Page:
*void -> *short ????? - Page 2
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Thread: *void -> *short ?????

  1. #16
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    thanx a lot guys. anyway, scanf("%hd",(short*)a) works pretty fine, and I aggre that it's a matter of scanf NOT printf(). printf displays the content of a even when using %d.
    Theodore
    Personal Web Page (some audio segmentation tools): www.di.uoa.gr/~tyiannak

  2. #17
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    Thinking about it, the original printf("%d") statement is entirely correct. There is no need for %hd in there nor for a conversion to int, since the compiler will upgrade the dereferenced value of var to an int automatically. So it's just the scanf that's wrong.
    The compiler upgrades all arguments to multiples of the machine word size (32 bits on the usual 32-bit PC), which means that you're quite lucky it works this way. Because the compiler doesn't know that you want an int. E.g. if you do this:
    Code:
    int i = 23;
    printf("%i64", i);
    you're in trouble. i64 is an MS-specific sign for a 64-bit integer, but you only provide 32 bits.
    A pointer as passed to scanf is already 32 bits, that's why no enlargening is done.


    On a side note, this line in the original code:
    Code:
    var = (short*)malloc(sizeof(short));
    doesn't need the short* cast. malloc returns a void* and var is a void*, everyone's satisfied. The cast has no runtime effect anyway, it's only a sign for the compiler.
    All the buzzt
    CornedBee

  3. #18
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    Originally posted by CornedBee
    The compiler upgrades all arguments to multiples of the machine word size (32 bits on the usual 32-bit PC), which means that you're quite lucky it works this way.
    So Athlon64s would convert shorts to 64-bit integers?
    And why do floats get converted to doubles then? According to your argument, there should be no need to promote a double.
    Honestly, if this was the intended behavior, then code that ran on a Pentium would have completely different behavior than that compiled for an Athlon64 -- even though they run the same OS.

    The reason the short is promoted to an int is because of the rules of the C language, not because of the OS. Usually, int's contain a single machine word -- but not always. The previous version of National Instruments' C compiler assumed an int was 16 bits, not 32 bits -- even though it compiled code for 32-bit Windows. For this compiler, shorts didn't need to be promoted, because a short was equivalent to an int -- despite the fact that the machine word size was 32-bits.

  4. #19
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    Not sure about the 64-bit processors, only about 16- and 32-bit processors.


    floats get converted to double? Are you sure?
    All the buzzt
    CornedBee

  5. #20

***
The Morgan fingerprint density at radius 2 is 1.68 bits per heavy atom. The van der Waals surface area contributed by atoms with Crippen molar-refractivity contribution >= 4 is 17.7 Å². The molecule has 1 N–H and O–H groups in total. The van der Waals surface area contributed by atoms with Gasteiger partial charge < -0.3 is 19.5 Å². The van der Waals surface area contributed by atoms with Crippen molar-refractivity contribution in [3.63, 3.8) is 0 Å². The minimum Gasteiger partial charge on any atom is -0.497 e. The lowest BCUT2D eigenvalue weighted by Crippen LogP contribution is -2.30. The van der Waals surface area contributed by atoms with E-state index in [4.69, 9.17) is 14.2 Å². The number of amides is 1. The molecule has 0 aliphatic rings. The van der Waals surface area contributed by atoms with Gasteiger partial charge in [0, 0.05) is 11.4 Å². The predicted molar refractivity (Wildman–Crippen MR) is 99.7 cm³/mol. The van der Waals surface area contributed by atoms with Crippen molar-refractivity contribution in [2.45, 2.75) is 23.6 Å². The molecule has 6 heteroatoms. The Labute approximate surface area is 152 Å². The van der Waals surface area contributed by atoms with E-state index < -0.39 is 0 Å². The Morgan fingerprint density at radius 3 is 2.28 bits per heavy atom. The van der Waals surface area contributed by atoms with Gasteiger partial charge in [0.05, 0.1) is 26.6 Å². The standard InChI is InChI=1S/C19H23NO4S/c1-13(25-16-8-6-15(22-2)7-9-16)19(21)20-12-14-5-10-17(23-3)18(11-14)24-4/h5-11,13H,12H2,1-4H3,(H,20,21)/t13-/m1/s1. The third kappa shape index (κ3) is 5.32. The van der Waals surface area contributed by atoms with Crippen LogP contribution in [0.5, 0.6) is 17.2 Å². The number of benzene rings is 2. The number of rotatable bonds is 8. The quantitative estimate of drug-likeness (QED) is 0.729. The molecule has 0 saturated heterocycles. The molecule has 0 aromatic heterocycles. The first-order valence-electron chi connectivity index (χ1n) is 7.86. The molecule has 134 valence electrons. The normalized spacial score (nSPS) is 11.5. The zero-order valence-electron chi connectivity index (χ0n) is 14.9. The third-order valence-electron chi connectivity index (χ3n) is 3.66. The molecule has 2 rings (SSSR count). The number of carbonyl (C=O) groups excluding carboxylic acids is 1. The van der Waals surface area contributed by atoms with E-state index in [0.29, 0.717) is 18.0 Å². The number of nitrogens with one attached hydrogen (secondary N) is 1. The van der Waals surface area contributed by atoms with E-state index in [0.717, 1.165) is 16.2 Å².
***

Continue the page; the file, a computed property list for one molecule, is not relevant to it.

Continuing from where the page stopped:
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    Absolutely, 100% positive. It's part of the C language standard.

  6. #21
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    Ok then.
    All the buzzt
    CornedBee

  7. #22
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    Don't just take my word for it...

    I've seen many people be "100% positive" about a subject before and be 100% wrong. Don't just take my word for it. Do some research yourself. Do a search on Google. Pick up a copy of "The C Programming Language 2nd edition" and look for promotions in variable argument length functions. If I remember correctly, there is a section on printf() and they may cover such things there. Read some other books on C. Or just go get a copy of the standard and read it. Or even write a program to test my statements.

    Anyway, my point is: do the reasearch -- don't just take the word of one person.

    - Kevin

  8. #23
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    I don't have a copy of the C standard (know any legal way of getting a cheap or free one?), but if you say it's there, I trust you.
    All the buzzt
    CornedBee

  9. #24
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    If you're that trusting, then mail me $1000 and I will psychically command all bugs to leave your programs.

    Seriously, do the research! Read the fourth paragraph of the following page:

    http://216.239.41.104/search?q=cache...hl=en&ie=UTF-8

    It says that variable argument lists convert arguments to int, unsigned int, pointer, or double. Of coarse, I am a little skeptical about this page too, since it seems to imply that long integers cannot be passed as a variable-length argument.

  10. #25
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    I trust other's knowledge if they before have shown it (and I've seen you answer other questions), I don't trust other's benevolence, or magical abilities for that matter


    What I need is the C standard, but I don't really want to buy it...
    All the buzzt
    CornedBee

  11. #26
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       Thank you for the kind words!

       Darn!

    and,

       I understand!

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